By Samuel Ben Turay
Assistant Information Officer of the World Health Organization (WHO) has revealed that the World Malaria Report 2013 indicates massive reduction of the disease, and therefore called for such gains to be sustained.
Sahr Gborie said global efforts to control and eliminate malaria have saved an estimated 3.3 million lives since 2000, reducing the malaria mortality rates by 45% globally and by 49% in Africa, according to the report.
He said an expansion of prevention and control measures has been mirrored by a consistent decline in malaria deaths and illness, despite an increase in the global population at risk of malaria between 2000 and 2012.
According to him, increased political commitment and expanded funding have helped to reduce incidence of malaria by 29% globally, and by 31% in Africa.
“The large majority of the 3.3 million lives saved between 2000 and 2012 were in the 10 countries with the highest malaria burden, and among children aged less than 5 years, the group most affected by the disease,” explained Mr. Gborie.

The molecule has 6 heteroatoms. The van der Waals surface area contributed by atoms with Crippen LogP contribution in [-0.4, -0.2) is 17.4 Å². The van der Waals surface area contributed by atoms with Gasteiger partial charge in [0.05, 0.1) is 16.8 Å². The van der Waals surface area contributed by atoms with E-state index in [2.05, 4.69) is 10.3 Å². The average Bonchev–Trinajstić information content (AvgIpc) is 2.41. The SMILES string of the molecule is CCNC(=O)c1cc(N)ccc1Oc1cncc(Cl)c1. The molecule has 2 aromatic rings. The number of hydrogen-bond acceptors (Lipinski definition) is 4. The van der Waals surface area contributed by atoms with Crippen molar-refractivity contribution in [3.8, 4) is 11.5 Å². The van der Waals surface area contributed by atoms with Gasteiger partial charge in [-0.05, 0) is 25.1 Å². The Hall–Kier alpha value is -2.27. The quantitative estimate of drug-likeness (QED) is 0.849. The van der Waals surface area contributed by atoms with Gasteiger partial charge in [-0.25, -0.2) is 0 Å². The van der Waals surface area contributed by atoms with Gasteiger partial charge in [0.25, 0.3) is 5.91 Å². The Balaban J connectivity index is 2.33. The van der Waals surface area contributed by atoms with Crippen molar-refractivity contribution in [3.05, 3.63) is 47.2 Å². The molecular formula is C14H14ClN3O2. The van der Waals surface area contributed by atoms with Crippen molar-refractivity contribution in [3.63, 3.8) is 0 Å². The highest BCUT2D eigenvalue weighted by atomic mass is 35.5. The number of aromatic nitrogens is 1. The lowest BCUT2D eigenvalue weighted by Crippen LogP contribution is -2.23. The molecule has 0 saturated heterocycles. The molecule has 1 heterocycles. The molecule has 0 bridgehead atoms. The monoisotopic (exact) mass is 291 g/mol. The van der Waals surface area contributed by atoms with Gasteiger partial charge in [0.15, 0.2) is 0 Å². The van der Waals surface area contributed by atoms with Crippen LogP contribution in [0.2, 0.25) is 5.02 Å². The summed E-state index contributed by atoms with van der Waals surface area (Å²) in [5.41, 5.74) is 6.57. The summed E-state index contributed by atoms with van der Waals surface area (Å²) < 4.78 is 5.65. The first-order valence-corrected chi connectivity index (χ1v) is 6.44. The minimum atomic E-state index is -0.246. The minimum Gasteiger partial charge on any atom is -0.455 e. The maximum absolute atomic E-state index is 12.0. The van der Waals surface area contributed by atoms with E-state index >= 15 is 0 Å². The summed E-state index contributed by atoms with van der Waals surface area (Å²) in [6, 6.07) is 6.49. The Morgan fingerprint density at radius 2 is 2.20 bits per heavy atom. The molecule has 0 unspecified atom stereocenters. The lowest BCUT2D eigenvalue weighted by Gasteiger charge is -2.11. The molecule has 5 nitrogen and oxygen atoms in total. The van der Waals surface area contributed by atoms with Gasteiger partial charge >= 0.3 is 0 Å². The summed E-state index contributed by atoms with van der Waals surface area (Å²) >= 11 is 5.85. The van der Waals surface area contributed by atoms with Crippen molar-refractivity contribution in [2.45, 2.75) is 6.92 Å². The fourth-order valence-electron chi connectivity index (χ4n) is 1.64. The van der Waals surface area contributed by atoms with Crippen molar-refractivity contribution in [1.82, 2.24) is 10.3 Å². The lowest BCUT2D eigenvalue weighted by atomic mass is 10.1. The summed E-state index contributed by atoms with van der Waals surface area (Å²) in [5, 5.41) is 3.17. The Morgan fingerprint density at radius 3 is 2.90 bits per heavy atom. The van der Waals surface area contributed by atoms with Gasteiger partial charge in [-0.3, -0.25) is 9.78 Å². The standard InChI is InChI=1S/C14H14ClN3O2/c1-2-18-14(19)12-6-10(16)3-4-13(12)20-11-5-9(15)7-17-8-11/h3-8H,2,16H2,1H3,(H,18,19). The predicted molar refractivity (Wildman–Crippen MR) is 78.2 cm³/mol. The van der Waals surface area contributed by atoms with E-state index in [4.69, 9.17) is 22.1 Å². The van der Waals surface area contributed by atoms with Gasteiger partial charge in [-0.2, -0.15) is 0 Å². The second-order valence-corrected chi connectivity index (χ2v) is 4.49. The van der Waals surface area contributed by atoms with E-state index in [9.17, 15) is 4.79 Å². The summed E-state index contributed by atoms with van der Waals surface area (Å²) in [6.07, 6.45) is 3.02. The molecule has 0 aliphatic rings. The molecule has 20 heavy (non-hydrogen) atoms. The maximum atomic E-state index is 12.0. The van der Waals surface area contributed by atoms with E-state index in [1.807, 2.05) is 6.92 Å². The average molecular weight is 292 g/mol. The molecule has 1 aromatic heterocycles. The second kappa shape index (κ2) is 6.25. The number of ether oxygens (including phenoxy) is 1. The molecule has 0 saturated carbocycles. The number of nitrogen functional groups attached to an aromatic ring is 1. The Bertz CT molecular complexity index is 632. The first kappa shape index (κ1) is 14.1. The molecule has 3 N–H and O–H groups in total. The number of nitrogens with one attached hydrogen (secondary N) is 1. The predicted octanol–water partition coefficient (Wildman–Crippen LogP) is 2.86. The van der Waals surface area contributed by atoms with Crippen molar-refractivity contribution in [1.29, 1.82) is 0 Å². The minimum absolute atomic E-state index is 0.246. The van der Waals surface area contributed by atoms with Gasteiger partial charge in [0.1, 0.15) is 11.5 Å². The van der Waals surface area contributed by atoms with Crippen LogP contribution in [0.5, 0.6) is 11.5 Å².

“Over the same period, malaria mortality rates in children in Africa were reduced by an estimated 54%. This remarkable progress is no cause for complacency: absolute numbers of malaria cases and deaths are not going down as fast as they could. The fact that so many people are infected and dying from mosquito bites constitutes one of the greatest tragedies of the 21st century.”
He further disclosed that in 2012, there were an estimated 207 million cases of malaria (uncertainty interval: 135 – 287 million), which caused approximately 627,000 deaths (uncertainty interval 473 000 – 789 000).
“An estimated 3.4 billion people continue to be at risk of malaria, mostly in Africa and south-east Asia. Around 80% of malaria cases occur in Africa,” he disclosed, adding that malaria prevention suffered a setback after its strong build-up between 2005 and 2010.
“The new WHO report notes a slowdown in the expansion of interventions to control mosquitoes for the second successive year, particularly in providing access to insecticide-treated bed nets. This has been primarily due to lack of funds to procure bed nets in countries that have ongoing malaria transmission,” he said.